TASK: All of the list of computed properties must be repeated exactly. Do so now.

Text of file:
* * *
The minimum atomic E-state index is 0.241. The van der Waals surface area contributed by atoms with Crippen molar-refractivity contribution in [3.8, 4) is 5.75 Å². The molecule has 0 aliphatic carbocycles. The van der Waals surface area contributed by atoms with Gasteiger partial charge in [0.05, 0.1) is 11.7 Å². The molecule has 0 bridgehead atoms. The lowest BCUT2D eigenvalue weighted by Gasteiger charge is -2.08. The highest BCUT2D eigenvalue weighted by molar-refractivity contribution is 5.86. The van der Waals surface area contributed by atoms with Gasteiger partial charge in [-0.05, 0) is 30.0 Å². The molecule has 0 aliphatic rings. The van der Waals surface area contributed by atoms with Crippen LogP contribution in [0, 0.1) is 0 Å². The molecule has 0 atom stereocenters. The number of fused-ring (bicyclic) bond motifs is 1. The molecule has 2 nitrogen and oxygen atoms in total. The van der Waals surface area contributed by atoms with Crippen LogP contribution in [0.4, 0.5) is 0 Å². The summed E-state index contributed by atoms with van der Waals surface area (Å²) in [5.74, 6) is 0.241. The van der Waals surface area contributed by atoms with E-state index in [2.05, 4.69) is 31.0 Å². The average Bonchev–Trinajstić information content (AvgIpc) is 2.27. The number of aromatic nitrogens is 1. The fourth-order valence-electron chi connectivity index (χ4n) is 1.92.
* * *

The minimum atomic E-state index is 0.241. The van der Waals surface area contributed by atoms with Crippen molar-refractivity contribution in [3.8, 4) is 5.75 Å². The molecule has 0 aliphatic carbocycles. The van der Waals surface area contributed by atoms with Gasteiger partial charge in [0.05, 0.1) is 11.7 Å². The molecule has 0 bridgehead atoms. The lowest BCUT2D eigenvalue weighted by Gasteiger charge is -2.08. The highest BCUT2D eigenvalue weighted by molar-refractivity contribution is 5.86. The van der Waals surface area contributed by atoms with Gasteiger partial charge in [-0.05, 0) is 30.0 Å². The molecule has 0 aliphatic rings. The van der Waals surface area contributed by atoms with Crippen LogP contribution in [0, 0.1) is 0 Å². The molecule has 0 atom stereocenters. The number of fused-ring (bicyclic) bond motifs is 1. The molecule has 2 nitrogen and oxygen atoms in total. The van der Waals surface area contributed by atoms with Crippen LogP contribution in [0.4, 0.5) is 0 Å². The summed E-state index contributed by atoms with van der Waals surface area (Å²) in [5.74, 6) is 0.241. The van der Waals surface area contributed by atoms with E-state index in [2.05, 4.69) is 31.0 Å². The average Bonchev–Trinajstić information content (AvgIpc) is 2.27. The number of aromatic nitrogens is 1. The fourth-order valence-electron chi connectivity index (χ4n) is 1.92.